In terms of performance style, the songs by Brown and Monáe are similar in that they are both African-derived. During his appearance on the Soul Train TV program, active participation in the performance is widespread. Brown is constant energy, moving and singing while the all-black audience does the same. Members of the horn section also move side to side as they play their instruments. Musically, similar characteristics are heard in both songs; the form (repetition), the use of rhythmic instruments (drums, tambourine, and cymbals), the shouting and percussive sound aesthetic in the singing, as well as the manner in which melodic instruments (horns, electric guitar, and bass) are played all reflect influences from the Africa. The group performance as well as the interaction and call-and-response with the audience and the all-male band members signify community and collectiveness.

Whereas Monáe and the Africans participating in the Stono Rebellion were overt and direct in their protest, the primary message in Brown’s hit is empowerment that indirectly relates to protest. Differences exist because of history and the circumstances. The sixties and seventies were a period when Blacks needed to affirm and believe in themselves and their African heritage. At that time, identifying with blackness was a form of resistance that counteracted the pervasive propaganda in the United States that overtly supported and hailed white supremacy.

The video performance reminds me of the fact that much of the musicking created by blacks in the United States has been used for protest or created for the purpose of protest. When Nat Turner created the song “Steal Away to Jesus” (see above music example) to inform other slaves that it was time to escape on the Underground Railroad, the intent was not to let whites know what was happening. Rather, the resistance occurred through camouflage – the lyrics had dual meanings that inferred something different to both races: for blacks (escape to the North), for whites and some blacks (going to heaven to be with Jesus). Likewise, when enslaved Africans performed the fiddle in the United States, it was a form of resistance in that they were performing an instrument that slave owners did not know was African-derived. The fact that the enslaved had knowledge that was unknown to the oppressor was a form of protest and resistance.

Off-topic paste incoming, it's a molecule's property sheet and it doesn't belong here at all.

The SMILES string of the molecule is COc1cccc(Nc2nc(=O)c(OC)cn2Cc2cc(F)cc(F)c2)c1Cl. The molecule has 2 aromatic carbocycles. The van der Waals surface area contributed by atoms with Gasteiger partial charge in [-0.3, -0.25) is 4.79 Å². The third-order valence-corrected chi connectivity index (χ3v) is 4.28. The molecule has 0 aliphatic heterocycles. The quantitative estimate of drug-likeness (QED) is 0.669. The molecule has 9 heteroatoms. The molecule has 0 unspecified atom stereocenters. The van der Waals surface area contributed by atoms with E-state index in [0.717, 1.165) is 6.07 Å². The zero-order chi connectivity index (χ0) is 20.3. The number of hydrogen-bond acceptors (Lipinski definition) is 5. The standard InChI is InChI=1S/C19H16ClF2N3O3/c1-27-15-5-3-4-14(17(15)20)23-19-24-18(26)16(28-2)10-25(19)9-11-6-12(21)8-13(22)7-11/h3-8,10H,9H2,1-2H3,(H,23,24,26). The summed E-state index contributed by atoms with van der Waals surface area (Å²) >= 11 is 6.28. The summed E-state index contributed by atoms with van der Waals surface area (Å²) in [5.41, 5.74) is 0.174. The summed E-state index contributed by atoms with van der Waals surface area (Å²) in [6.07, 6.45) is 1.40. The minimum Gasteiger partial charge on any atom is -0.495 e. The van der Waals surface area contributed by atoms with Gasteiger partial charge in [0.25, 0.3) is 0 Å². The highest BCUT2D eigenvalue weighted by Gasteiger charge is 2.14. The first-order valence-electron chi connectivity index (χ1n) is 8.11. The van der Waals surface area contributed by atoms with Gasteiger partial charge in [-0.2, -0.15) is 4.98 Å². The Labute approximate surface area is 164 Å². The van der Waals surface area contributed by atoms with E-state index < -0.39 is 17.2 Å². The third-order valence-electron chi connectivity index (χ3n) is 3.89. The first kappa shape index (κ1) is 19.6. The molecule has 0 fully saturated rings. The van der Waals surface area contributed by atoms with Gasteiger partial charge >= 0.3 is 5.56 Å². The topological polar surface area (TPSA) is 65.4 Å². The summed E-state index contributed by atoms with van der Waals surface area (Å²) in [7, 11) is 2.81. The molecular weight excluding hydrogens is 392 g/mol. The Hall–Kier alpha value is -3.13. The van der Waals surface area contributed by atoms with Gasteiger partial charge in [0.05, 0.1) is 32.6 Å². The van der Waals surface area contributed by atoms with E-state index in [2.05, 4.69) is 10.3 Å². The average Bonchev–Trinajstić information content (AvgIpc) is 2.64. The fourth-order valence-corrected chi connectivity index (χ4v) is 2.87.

What is unfortunate is that many non-blacks (and some blacks) regard these acts of protest as entertainment. Therefore, there are some blacks (and non-blacks) who are interested in exploiting the situation. For example, I’m amazed that the movie, Straight Out of Compton that was released in summer 2015, has become the highest grossing biopic in history. When these songs (or acts) of protest were created by the young black men of Compton during the 1980s, who could have imagined what would happen to their creations 30 years later. For many of the creators, the musicking had deeper meanings. The manipulation of protest by blacks (regardless of the object) into various forms of entertainment is something that needs to be explored.

By the same token, why do so many groups around the world use black creations to protest their plights? In another publication, I address this issue. Although the discussion relates to African music, the issue is relevant to all black musicking:

The central question is: What gives African music its power? It is impossible to give a single answer to this question, and in fact it generates a plethora of others. Do individuals find African and African-derived musics appealing because they permit and encourage freedom of expression, experimentation and individual interpretation? Is it because African music reflects the spirit of a people who have survived in spite of oppression and suffering? To what extent has African and African-derived music become a mouthpiece for protest? When the Berlin Wall came tumbling down, why did Europeans sing “We Shall Overcome” [an anthem of the Black Civil Rights movement]? To what extent have the media influenced the popularity and power of the music?[14]